The mission runs deep in the psyche of Eisenberger: nine years ago he was named the first chair of the Hamilton Port Authority, and he has been bullish on renewing the harbour all along. His political future is likely on the line.

The Ticats, led by owner Bob Young, as the one regular future tenant of the stadium, oppose the west harbour site. Young says he will lose $7 million a year at that site and would prefer one directly off a highway, with opportunities for more traffic flow and parking.

Team president Scott Mitchell has said a site near the QEW and Red Hill Valley Parkway interchange would fit that bill. On a Toronto sports talk radio show last week, he said the Cats would "love for people to come over (the Skyway) and see this beautiful facility down the road."

He added that the west harbour site was "theoretically" attractive but is "bordered by water on one side and a cliff on the other. You can't get in or out, there's no parking, no access, no public transportation."

The Ticats and their fans have long put up with the quirky but highly unprofitable charms of Ivor Wynne Stadium. For Young, a new stadium, if done right, could finally stop the annual bleeding he takes running the team.

In theory, if the two sides cannot come to an agreement, any Pan Am stadium for Hamilton -- and $60 million in matching federal and provincial dollars -- could go down the drain.

Can the dispute be bridged?

Former CFL commissioner Tom Wright, a consultant who worked with Jim Balsillie to try to bring the NHL to Hamilton, says civic and business interests inevitably clash.

"The challenge for the mayor and Bob Young is to find areas of mutual interest where they can work together, finding that balance."

In that respect, he says Eisenberger's task of sticking to his guns is more complicated than is Young's.

"The mayor has a broader constituency to convince, whereas Bob has the person he looks at in the mirror in the morning."

At the same time, Young calls himself "caretaker" of the Ticats, and everyone familiar with him lauds his community instincts.

"The Ticats would not exist if not for Bob Young," Wright said. "Of all the CFL owners, if anyone thinks of the community first, it's Bob."

Whoever is tapped to help facilitate an agreement will look for points that each side will bend on.

"In any negotiation," said chartered mediator Igor Ellyn, "if you present something that the other side absolutely cannot live with, there's no deal. You have to identify the dealbreakers."

Is the harbour site a dealbreaker? It's hard to imagine Eisenberger agreeing to any other site. The Ticats? On the radio show, Mitchell suggested there might be wiggle room.

"We're not saying the west harbour site is absolutely, positively never going to happen," he said. "What we're saying is that with what the city's presented, there is no chance it will happen, because Bob (Young) would be on the hook for $7 million (in losses a year).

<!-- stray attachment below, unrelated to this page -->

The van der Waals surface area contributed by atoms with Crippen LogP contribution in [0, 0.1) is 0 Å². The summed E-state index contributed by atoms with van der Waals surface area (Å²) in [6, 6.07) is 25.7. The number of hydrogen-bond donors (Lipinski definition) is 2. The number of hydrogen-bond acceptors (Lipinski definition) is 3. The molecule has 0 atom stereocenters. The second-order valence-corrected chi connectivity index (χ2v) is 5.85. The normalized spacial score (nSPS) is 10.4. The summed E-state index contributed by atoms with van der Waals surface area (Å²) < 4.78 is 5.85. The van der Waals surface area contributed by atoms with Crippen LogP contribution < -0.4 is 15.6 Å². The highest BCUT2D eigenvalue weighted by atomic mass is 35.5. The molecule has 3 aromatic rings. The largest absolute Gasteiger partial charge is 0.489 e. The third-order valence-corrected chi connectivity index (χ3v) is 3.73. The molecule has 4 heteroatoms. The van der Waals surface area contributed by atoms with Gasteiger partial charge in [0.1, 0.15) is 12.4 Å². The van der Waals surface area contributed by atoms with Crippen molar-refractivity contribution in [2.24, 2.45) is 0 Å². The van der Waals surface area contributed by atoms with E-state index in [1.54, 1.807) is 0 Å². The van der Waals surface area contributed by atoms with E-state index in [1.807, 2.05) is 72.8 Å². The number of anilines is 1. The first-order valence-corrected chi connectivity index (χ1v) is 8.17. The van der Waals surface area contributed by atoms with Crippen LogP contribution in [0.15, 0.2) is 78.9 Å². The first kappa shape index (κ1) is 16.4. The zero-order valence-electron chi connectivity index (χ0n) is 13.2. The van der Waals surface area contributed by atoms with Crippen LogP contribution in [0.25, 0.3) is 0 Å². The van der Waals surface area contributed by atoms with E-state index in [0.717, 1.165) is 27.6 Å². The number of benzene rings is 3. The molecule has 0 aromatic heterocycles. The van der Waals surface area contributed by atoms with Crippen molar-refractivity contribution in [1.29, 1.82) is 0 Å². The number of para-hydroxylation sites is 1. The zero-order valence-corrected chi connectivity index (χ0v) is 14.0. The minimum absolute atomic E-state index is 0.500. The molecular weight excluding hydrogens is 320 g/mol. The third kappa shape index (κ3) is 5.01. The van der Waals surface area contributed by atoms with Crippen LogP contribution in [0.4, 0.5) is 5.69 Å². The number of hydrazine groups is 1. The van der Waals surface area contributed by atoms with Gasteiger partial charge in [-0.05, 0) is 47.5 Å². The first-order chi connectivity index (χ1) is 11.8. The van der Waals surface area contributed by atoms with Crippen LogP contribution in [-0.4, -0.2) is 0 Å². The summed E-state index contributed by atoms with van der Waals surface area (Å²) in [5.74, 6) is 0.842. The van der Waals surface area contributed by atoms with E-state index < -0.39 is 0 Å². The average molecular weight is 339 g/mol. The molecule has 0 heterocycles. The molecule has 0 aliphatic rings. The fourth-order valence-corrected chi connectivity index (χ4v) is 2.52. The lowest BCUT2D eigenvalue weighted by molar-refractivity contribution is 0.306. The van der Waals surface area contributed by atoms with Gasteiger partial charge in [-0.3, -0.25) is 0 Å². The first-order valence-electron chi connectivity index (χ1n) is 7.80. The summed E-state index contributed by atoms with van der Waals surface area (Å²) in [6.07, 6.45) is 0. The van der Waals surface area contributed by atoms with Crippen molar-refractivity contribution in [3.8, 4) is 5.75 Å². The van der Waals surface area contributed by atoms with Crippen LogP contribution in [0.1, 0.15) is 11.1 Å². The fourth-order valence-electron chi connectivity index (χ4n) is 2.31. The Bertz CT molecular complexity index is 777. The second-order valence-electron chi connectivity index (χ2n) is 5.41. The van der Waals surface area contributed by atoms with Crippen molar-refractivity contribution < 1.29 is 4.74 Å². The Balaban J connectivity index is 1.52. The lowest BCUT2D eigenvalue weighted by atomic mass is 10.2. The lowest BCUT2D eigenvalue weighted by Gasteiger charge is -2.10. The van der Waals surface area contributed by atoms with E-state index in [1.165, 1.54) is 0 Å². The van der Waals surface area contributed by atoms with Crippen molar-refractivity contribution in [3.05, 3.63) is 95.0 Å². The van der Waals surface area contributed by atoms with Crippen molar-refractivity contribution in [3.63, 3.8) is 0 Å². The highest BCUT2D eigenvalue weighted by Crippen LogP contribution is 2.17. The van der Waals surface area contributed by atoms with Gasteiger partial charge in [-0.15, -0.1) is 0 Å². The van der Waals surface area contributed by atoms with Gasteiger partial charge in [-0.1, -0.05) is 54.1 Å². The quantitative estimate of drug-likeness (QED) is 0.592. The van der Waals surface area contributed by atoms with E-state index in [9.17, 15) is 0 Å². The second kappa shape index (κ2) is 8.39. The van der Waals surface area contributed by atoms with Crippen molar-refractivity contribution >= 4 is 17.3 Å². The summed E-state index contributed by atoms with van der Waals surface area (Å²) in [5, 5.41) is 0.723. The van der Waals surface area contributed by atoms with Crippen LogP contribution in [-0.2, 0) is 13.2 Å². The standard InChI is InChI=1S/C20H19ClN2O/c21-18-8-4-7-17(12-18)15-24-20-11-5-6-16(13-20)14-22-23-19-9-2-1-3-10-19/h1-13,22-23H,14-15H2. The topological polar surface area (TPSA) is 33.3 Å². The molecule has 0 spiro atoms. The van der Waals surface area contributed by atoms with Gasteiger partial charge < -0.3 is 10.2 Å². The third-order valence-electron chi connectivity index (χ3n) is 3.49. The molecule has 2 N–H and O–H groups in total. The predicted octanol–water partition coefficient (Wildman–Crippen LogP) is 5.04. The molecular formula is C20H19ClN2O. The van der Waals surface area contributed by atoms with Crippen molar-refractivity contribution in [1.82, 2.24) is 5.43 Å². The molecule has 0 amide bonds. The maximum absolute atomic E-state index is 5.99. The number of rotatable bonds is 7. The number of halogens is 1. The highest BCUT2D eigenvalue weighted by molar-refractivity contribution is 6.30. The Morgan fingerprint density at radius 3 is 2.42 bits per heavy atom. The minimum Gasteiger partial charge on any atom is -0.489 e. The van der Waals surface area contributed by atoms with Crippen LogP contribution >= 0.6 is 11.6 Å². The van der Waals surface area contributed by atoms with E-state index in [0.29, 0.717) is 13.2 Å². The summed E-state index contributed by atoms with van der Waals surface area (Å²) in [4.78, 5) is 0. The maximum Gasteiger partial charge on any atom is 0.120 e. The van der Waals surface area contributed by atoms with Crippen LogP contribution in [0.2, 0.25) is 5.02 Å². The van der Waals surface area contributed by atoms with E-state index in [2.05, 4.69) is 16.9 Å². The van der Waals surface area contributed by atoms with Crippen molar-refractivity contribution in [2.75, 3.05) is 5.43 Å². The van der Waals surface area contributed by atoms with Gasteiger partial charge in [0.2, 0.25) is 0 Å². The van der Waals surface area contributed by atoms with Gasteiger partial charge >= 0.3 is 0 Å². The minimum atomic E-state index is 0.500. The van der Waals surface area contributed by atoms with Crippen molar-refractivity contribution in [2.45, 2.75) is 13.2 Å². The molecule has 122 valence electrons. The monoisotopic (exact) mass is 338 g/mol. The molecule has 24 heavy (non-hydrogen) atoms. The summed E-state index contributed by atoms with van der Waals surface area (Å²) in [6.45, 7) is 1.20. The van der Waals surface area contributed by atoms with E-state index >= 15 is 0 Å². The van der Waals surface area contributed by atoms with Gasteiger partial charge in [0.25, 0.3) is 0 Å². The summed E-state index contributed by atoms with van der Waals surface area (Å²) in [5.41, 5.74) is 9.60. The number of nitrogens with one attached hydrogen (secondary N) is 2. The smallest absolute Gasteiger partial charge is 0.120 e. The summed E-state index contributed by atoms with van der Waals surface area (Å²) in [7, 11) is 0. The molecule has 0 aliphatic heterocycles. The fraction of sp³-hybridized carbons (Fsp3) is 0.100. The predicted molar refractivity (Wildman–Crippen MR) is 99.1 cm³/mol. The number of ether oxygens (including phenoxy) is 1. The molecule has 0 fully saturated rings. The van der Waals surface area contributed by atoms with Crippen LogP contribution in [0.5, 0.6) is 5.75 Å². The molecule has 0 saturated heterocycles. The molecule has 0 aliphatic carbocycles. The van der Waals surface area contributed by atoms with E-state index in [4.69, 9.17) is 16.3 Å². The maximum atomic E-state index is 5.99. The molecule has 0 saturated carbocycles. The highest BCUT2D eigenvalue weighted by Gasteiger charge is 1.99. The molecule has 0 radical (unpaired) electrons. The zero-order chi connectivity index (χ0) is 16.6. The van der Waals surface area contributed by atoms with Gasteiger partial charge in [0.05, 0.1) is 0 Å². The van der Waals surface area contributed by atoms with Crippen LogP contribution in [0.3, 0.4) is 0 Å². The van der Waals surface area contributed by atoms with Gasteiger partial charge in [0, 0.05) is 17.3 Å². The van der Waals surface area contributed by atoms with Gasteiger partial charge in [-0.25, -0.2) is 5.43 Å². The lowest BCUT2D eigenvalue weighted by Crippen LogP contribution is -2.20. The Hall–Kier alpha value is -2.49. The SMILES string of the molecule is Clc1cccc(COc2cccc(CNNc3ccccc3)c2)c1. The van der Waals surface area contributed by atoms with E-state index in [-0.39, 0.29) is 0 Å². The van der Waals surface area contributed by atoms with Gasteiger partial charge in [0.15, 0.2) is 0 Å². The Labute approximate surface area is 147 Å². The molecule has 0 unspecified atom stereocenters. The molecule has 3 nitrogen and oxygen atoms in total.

"I'm confident we will come to a resolution that is good for the city; it's just going to take a lot of work."

In past comments, Young has sounded less sold on any particular site. Fourteen months ago, he did say that he envisioned the new stadium's bottom line stimulated by selling naming rights, hosting multiple sports and concerts, and possibly incorporating office, retail, restaurant, cinema and health-club uses.

Perhaps if Young -- with the city's assistance -- aggressively courted private-sector partners willing to get in the game to support and expand the stadium and its amenities, and bolster Ticat revenues, that could make the business case for the harbour site for the team.

While a harbour or core-area site has its challenges, as it happens, the most celebrated and profitable new sports complexes in recent years have been those located in city downtowns, not suburban highway-centred locations -- in cities such as Baltimore, Cleveland, Pittsburgh and San Francisco, or closer to home, the John Labatt Centre in London, Ont. All of these venues have been boons to the community and commerce. London's arena was critical in revitalizing that city's downtown, and was named 2009's Major Facility of the Year at Canadian Music Week.

If the harbour does become a dealbreaker, it's possible that the Hamilton Ticats could become a thing of the past. But Scott Mitchell has suggested that Young will not use the stadium site as a pretext for getting out of town: "He is not playing that card. But people have to be realistic about the fact that if Bob's not willing to own the team on the west harbour, who is?"

Ticat legend Angelo Mosca says he won't even entertain the thought of the team leaving town.